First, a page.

Loving Life: The Morality of Self-Interest and the Facts that Support It (Chapter 2, Part 2 of 3)

by | Oct 24, 2005 | Psychology & Living

If we are to establish an objective, fact-based morality, we need to discover a final end--one toward which all of our other goals and values are properly aimed.

Adapted from Chapter 2 of Loving Life: The Morality of Self-Interest and the Facts that Support It by Craig Biddle.

An end is a goal toward which one acts; a means is the action one takes toward a goal. For instance, if a student studies in order to get an education, the education is an end toward which his studying is the means. Likewise, if a person works in order to earn a paycheck, the paycheck is an end toward which his work is the means. But notice that such goals are not ends in themselves. A student gets an education so that he can pursue a career–which he pursues in order to support himself and earn a paycheck–which he earns in order to buy things–which he buys in order to use for various other purposes–which he pursues in order to accomplish still other goals–and so on. Each end presupposes another. So where does it all end?

If we are to establish an objective, fact-based morality, we need to discover a final end–one toward which all of our other goals and values are properly aimed. Such an end is by that fact our standard of moral value–the standard against which we can objectively assess the value of all our choices and actions. So the question becomes: What is our ultimate goal?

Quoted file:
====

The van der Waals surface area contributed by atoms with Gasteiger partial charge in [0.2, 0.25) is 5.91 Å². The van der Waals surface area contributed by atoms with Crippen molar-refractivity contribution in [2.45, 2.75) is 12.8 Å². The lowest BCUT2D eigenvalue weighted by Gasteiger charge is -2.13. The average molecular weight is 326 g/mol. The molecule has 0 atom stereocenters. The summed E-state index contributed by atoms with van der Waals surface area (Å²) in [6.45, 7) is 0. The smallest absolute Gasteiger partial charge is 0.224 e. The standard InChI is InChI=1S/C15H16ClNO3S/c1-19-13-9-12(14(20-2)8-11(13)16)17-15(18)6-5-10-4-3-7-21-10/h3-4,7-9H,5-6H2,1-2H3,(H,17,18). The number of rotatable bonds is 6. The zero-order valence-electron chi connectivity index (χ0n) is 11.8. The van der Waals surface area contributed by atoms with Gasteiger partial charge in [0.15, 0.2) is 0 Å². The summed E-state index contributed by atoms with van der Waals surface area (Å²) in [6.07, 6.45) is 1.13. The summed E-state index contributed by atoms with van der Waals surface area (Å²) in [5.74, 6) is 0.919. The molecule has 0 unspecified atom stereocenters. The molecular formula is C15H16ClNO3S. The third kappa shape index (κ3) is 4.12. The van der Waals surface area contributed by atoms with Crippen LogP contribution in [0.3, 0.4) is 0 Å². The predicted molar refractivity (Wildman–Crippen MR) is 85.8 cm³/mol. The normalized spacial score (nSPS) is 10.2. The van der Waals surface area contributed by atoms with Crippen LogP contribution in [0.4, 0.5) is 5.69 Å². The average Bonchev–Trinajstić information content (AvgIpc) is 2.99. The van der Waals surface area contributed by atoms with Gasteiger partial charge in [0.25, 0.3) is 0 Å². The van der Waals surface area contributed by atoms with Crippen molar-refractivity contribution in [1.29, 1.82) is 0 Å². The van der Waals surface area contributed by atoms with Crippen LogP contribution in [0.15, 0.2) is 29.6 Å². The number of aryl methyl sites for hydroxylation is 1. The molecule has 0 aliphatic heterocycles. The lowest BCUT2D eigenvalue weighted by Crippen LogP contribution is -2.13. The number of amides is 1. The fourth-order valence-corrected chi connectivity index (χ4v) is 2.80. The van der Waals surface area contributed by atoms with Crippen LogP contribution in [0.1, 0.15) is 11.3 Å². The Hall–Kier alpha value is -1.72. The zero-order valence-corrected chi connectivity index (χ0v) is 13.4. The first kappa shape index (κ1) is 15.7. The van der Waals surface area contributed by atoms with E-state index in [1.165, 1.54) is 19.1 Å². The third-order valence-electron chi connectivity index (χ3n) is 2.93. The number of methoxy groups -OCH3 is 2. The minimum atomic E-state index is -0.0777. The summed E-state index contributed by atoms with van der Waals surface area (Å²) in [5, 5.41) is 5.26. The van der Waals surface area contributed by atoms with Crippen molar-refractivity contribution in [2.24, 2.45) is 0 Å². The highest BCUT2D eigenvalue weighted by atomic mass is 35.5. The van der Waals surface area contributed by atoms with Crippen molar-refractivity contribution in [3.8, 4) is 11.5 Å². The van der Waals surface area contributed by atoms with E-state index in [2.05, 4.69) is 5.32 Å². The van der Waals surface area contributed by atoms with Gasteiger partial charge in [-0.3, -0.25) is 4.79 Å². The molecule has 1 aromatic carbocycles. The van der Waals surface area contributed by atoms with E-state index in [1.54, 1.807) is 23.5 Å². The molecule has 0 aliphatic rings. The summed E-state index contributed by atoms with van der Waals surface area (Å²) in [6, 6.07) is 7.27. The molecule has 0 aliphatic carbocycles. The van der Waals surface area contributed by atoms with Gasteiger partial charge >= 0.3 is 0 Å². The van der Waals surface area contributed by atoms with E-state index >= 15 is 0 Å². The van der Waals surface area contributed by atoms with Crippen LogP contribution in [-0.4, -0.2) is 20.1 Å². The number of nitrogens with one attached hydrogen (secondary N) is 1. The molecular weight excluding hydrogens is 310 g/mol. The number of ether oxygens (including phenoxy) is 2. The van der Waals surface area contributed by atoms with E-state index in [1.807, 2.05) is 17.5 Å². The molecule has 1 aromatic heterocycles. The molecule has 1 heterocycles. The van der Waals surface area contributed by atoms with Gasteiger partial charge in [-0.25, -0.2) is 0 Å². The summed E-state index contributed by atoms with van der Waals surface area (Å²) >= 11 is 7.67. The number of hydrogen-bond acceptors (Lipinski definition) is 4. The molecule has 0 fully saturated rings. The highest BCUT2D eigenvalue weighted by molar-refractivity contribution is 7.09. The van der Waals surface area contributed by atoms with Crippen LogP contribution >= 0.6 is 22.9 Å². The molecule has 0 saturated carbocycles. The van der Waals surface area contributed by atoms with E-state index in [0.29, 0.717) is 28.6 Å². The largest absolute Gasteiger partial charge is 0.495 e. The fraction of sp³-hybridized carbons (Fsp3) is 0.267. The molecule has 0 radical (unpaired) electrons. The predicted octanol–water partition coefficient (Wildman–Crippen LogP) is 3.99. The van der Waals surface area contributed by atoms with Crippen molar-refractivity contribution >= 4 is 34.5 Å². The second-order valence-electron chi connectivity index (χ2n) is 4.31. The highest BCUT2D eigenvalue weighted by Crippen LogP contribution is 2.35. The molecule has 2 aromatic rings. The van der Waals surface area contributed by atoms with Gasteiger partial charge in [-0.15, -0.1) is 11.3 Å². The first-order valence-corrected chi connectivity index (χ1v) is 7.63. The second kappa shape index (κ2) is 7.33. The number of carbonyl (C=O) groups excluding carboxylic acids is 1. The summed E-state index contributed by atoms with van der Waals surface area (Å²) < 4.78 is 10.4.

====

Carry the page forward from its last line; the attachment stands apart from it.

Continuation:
Now, one would hope that we could turn to philosophers for some assistance here; after all, it is their job to answer such questions. But, alas, most philosophers hold that an ultimate goal or standard of moral value cannot be rationally justified. Philosophy professor Lionel Ruby explains the essence of this popular position as follows:

[Goals] are like standards, in that some are more basic than others. Any goal short of the “ultimate” can be justified by a more basic goal. But a truly ultimate standard or goal cannot be justified by logic, for a proof requires a premise–in this case a value premise–and “ultimate” means “nothing more basic.” …[Thus] truly ultimate standards or ends … are beyond the scope of logic and scientific evidence.[1]

This widespread belief underlies and gives rise to the problem known as the “is–ought” dichotomy, according to which it is impossible to move logically from the facts of reality–from what “is”–to moral principles–principles about how people “ought” to act. As Professor Ruby states the problem:

Every value conclusion must rest on value premises. The “ought-to-be” can be deduced only from another “ought-to-be,” and never from a mere “is” or statement of fact. A premise that merely states that something is or is not the case cannot yield a value conclusion.[2]

This dual claim–that ultimate ends cannot be justified by logic and, thus, that moral principles cannot be grounded in facts–was first made in the eighteenth century by the Scottish philosopher David Hume (from whom we will hear shortly).[3] “The essence of Hume’s view,” explains Cambridge professor C. D. Broad, “is that Reason is wholly confined to matters of fact.”

It will help us to analyse a situation, to choose means for a given end, and to infer probable consequences of various alternative courses of action. But it has nothing whatever to do with our choice of ends as distinct from means. We desire things as ends only because they move some emotion in us, and not because of any objective characteristic in them which Reason can recognise.[4]

Not surprisingly, this notion breeds moral subjectivism. And unfortunately, it is almost universally accepted among intellectuals today.